Review: Lone Survivor


Based on a true mission during the war in Afghanistan back in the summer of 2005. The director of ‘Battleship’ – Peter Berg, a former actor has again proven his filmmaking talent to us and has largely progressed his storytelling to a very solid place in the war film circle and in the eyes of the male audience. “Lone Survivor” is a sincere and heartfelt brotherhood movie, mentally and physically hard to watch sometimes, and not just for male audience to appreciate.


Whether we like to believe that love can do better than war, or if we choose to be indifferent to the war in the Afghanistan while living our lives safely and in satisfaction of all kinds, there is somehow a reason for which these soldiers are risking their lives. “Lone Survivor” is a rare piece of work for people like you and me, or for people who want to join the army, to understand what today’s war is like and a soldiers everyday life in maintaining world peace.


The film starts with a montage of a Navy SEALs bootcamp training under almost inhuman conditions. Whoever survives the training becomes the toughest, practically unbreakable, soldier of all soldiers.  A Black Hawk helicopter flies towards us over a stunningly beautiful Afghanistan landscape, carrying a severely injured soldier back to the air base. In the medical emergency room, a pair of heart defibrillator shocks him time after time until we hear, vaguely, a tiny rhythm of heart beat.


Just 3 days earlier at Bagram Air Base, a soothing tune hums through a tranquil morning while all the helicopters are on the ground, everyone is still asleep in their rooms, their pictures on the wall, a chat of a promising future, a message exchange between a soldier and his wife, a brotherly running race and a breakfast full of laughter. Peter Berg uses a short but consistent 5 minutes to tell the personality of these four men about to be sent to this unexpected and deadly mission.

While the Operation Red Wings’ meeting is on, a Taliban village attack is going on. In the meeting, the 4-men team briefs the operation to the rest of the troop. The target is a criminal Taliban leader, no medicine aid during the operation and the region is too steep to have a proper communication, except a satellite phone to be used in emergency from an uncovered mountain peak. All possible obstacles and issues are pointed out and how the base should react if the team misses two communication windows.  Again, Peter Berg has smartly planned everything for the upcoming long and very painful battle they are about to encounter.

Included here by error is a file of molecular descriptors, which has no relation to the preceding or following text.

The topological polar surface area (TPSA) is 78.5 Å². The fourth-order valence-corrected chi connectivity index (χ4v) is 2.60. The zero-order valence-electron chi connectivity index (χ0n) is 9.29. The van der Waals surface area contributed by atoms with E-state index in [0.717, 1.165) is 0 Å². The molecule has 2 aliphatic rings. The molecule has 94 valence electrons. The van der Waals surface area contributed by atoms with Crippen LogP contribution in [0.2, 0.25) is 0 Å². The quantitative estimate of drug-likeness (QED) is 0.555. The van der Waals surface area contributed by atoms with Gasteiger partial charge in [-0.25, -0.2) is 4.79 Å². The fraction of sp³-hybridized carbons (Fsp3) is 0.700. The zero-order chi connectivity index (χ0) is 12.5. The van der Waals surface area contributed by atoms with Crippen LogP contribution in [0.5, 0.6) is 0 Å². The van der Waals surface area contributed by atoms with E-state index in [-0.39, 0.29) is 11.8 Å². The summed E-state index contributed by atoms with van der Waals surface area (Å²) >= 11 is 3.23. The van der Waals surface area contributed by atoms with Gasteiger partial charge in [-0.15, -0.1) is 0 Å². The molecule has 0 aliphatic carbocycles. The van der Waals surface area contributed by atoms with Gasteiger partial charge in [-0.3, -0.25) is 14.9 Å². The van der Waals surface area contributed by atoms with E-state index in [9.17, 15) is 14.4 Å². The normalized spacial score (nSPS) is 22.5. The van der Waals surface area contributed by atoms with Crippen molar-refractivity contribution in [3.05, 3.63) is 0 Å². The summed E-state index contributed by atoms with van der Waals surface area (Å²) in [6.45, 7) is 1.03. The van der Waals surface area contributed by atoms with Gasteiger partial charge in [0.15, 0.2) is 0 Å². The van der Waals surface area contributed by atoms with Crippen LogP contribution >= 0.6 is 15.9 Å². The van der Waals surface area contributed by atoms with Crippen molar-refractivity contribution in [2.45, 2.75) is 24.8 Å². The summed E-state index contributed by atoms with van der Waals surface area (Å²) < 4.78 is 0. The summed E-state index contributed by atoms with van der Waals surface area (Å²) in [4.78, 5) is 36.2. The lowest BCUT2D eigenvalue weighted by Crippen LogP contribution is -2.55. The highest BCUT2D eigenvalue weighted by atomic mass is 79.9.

Operation Red Wings in 2005 failed massively. A team of 4 men was sent to Sawtalo Sar mountain side to snipe a group of local Talibans menacing the valley villages. While the 4-men team awaits night fall on the mountain, an old shepherd, a teen and a young boy accidentally unveils the hidden team while walking their goats. The team has to let the shepherds go due to the Geneva Conventions protocol to prevent any civilian casualty, which leads to the local Taliban troop chasing them all over the rocky mountain. When the Operation commander and the rest of the Navy SEALs troop speedily fly a couple of Chinook helicopters to their rescue, without escort of any attack capacity Apache helicopter which is against the US military protocols, the commander’s Chinook helicopter is brutally shot down by a Taliban rocket, which leads to 16 more soldiers losing their lives.


“Lone Survivor” book writer Marcus Luttrell – the only survivor of the entire operation – is played by Mark Wahlberg. The rest of the 4-men team are played by Taylor Kitsch, Emile Hirsch, Ben Foster, and the commander is played by Eric Bana. The end of the film seems to be very unbelievable but is true, since years later Luttrell was reunited with his savior Mohammad Gulab Khan from the village that the local Taliban often attacked. Gulab and the rest of the people from the village are still fighting daily against the Taliban menace.

– Shumaï Chou